We’re all working on very different things. I’m working on a series of Indian-inspired panels, using the bright colours and the ‘sparkle’ of Indian textiles. Barbara is working on cushions, some of which are inspired by the subtleties of English embroidery. Elaine is making a series of embroidered mirrors that each reflect the colours and motifs of different continents, all so very different from each other. Suzanne is working on a hand-felted and embroidered jacket in the vibrant and exciting colours and patterns of Guatemala. Cheryl’s ‘family of stitched dolls’ represent family groups from different countries and cultures who are uprooted from one country to another, and the journey they go on as they move from a familiar culture to a new one. They are currently travelling the country, and the people ‘hosting’ them are writing different entries in their travel journal. It will be interesting to see what has appeared in the journal by the time they reach Worthing in May.
It’s an exciting and challenging experience putting on our first exhibition outside the more ‘sheltered’ confines of end-of-course shows. It’s all very exciting – I’ll keep you posted.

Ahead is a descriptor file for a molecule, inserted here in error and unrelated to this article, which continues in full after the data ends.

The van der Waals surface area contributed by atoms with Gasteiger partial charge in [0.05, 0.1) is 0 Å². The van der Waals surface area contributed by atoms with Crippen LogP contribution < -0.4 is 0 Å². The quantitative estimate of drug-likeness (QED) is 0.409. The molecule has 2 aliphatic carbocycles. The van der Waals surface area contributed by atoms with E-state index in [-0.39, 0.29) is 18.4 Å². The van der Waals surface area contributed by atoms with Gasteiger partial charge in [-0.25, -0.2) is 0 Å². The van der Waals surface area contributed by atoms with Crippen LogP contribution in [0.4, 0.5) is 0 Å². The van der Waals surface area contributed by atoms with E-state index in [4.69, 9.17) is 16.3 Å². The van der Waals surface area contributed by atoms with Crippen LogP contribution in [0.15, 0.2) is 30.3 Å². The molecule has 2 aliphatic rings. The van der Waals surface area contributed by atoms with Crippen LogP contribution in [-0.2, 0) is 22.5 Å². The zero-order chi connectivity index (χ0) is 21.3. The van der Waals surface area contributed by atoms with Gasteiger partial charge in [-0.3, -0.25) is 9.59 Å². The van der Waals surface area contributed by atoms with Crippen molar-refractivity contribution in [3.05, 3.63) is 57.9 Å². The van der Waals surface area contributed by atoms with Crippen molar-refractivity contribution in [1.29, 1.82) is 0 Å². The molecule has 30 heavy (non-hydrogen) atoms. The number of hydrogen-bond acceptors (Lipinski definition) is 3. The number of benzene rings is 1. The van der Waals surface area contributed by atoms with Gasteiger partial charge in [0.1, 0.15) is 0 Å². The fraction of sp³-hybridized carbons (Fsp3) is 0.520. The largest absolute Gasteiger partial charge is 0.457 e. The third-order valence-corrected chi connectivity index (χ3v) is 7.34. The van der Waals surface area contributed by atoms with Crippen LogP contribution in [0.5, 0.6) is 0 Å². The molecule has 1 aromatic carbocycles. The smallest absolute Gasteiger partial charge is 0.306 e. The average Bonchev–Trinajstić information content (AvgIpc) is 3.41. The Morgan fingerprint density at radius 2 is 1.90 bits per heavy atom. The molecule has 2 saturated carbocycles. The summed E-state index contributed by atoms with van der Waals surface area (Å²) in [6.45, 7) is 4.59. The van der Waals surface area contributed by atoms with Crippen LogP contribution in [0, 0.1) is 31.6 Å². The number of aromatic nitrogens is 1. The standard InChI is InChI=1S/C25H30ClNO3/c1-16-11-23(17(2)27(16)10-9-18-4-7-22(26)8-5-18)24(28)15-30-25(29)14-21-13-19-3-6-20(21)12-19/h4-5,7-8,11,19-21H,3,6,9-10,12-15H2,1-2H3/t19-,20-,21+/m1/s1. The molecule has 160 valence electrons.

Here’s the latest piece of the ‘hand-stitched Indian doodles’ panel that I’ve been working on. This is another panel that will form part of the wall-hanging that I showed in my last post ‘Hand-stitched Indian Doodles’. I thought I’d add a couple of photos here, to show you ‘work in progress’.
The background is pieced and patched dyed felt, in grey, red and greeny-blue, and the embellishment is added with a combiniation of silver metal-thread techniques, beading, and hand-stitch. This particular panel has an outline in couched silver ‘jap’, with cut-glass beads and a filling of ‘rough check’ cut into pieces and applied like beads. What I can’t capture in a photograph is that it reflects light and sparkles, especially aongside the other shiny bits of the other panels. When the piece is finished I’ll set it up in better light and try to take some pictures with a better colour balance and focus.
It’s slow work, but very absorbing. I must admit, I do wonder what I was thinking when I decided on the overall size. Metal thread work is lovely to do, but very time-consuming so it’s really better to stick to something teeny-tiny (note to self for next time!)
Another reason for slow progress is the impact of building and decorating work, and the dust and chaos that it brings. I’ve also had some pretty major dentistry this week (bone augmentation – but that’s probably enough info in case anyone reading is dentophobic!) But one good thing about this is that I have strict instructions not to over-exert myself or put my head upside down. I’m not sure how long I’ll get away with the argument that making cups of tea is exertion! But it definitely excludes sanding floors and painting ceilings, so I have the perfect excuse to snuggle up in the warm and get on with some embroidery. Every cloud has a silver lining, in this a case silver metal thread lining.